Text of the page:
KIMT News 3 – Come election day, voters will finally have their chance to choose the leaders of the nation, states, counties, and cities. In Southern Minnesota, there’s also a high likelihood that voters will see school referendums on their ballot.
Here’s a sampling of districts asking for increased funding from local property taxpayers on November 8:
Byron Public Schools: Bond issue for $10,290,000 for betterment of school facilities
Chatfield Public Schools: Bond issue for more than $10,800,000 for betterment of school facilities
LeRoy-Ostrander Public School: Bond issue for $15,950,000 for betterment of school facilities
Mabel-Canton Public Schools: Referendum to increase revenue by $409.60 per pupil
St. Charles Public Schools: Bond issue for $12,400,000 for betterment of school facilities
Triton Public Schools: Referendum to increase revenue by $750 per pupil
Kingsland Public Schools: Referendum to replace a previous referendum with a new one appointing $760 per pupil AND bond issue for $13,715,000 for betterment of facilities.
In Spring Valley, Kingsland Superintendent John McDonald says his district is asking voters to approve two distinct measures for a very good reason.
“You can do one without the other, but if you pass the operating referendum the facilities we have now would be draining on that operations,” McDonald said. “The operating referendum would not sustain our present facilities as they are we would need additional help in the future.”
Kingsland school leaders are hoping to tackle some serious maintenance projects that they say the current funding levels haven’t allowed them to keep up on, while consolidating the district buildings into one location in Spring Valley, and expanding that location by adding a gymnasium, performing arts center, and early childhood education center.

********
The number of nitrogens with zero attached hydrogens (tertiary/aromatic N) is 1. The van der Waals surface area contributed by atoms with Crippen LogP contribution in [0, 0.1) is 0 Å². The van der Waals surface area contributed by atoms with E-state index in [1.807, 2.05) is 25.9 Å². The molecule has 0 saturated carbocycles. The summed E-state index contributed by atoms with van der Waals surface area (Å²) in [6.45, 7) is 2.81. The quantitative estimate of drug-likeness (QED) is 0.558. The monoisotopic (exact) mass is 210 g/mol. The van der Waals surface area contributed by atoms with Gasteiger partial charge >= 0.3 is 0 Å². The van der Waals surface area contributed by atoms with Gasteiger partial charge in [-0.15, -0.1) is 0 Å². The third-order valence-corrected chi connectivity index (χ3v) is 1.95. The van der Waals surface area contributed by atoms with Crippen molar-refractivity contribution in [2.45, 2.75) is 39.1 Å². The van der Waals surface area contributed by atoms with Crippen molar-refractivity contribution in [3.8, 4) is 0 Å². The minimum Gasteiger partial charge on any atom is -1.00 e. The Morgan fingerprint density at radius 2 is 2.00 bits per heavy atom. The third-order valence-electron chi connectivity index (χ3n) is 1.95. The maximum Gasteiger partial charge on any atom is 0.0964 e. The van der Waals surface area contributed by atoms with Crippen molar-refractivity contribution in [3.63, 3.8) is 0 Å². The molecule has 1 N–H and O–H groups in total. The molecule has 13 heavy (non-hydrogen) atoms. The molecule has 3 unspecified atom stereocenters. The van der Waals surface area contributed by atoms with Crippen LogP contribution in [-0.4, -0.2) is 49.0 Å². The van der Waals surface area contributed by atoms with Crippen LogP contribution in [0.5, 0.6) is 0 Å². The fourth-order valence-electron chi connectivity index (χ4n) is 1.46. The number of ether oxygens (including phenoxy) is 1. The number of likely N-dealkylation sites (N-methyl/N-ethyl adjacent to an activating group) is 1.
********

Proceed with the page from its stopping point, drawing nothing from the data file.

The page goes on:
One reason so many school districts are asking for help from taxpayers is because their enrollment is declining. Schools are paid by the state based on the number of pupils attending class, so smaller districts see steep declines in revenue when students leave, but the facilities remain – needing maintenance and upkeep. This has resulted in many districts consolidating and closing facilities.
“If you’re a homeowner, you know that everything is time sensitive and sooner or later shingles have to be replaced on the roof, a house has to be repainted. Things have to be replaced,” McDonald said.
Meanwhile, McDonald says Kingsland has found another way to stem the tide: improve their offerings.
Kingsland was recently featured in a national publication for the district’s commitment to teaching science and other STEM subjects, and McDonald says that’s where the solutions to declining enrollment lie. The problem is, they need facilities that can handle the programs, and they need buildings that are maintained. Because that’s a stretch under the current funding scenarios, they’re turning to the voters for help.
“We would have the dollars necessary to offer the education that we feel we need to offer here at Kingsland to be competitive and also to give a great education to our kids,” McDonald said.
Still, it can be a tall order to convince a person to raise his own property taxes. In the Kingsland district, the resulting increase in the property taxes paid by the owner of a $150,000 home would grow by $178.81 if both ballot questions are approved.
To convince people of the need, Kingsland leaders are taking several steps to spread the word about the plans. They’ve developed a thorough website on the issue, and school board members have even posted a series of YouTube videos answering the questions they receive most often.
“As a school district, we won’t tell people how they should vote,” McDonald said. “But we want to tell people what is being asked for so they’re well-informed so that they can use their values.”
While most voters will consider the bottom line, McDonald has one final message: consider what “the bottom line” really means.
“If this is the bottom line, what can I expect from that bottom line? What will my kids receive? What will that education look like at Kingsland? How will that benefit our children now presently, and how will that benefit our children in the future?”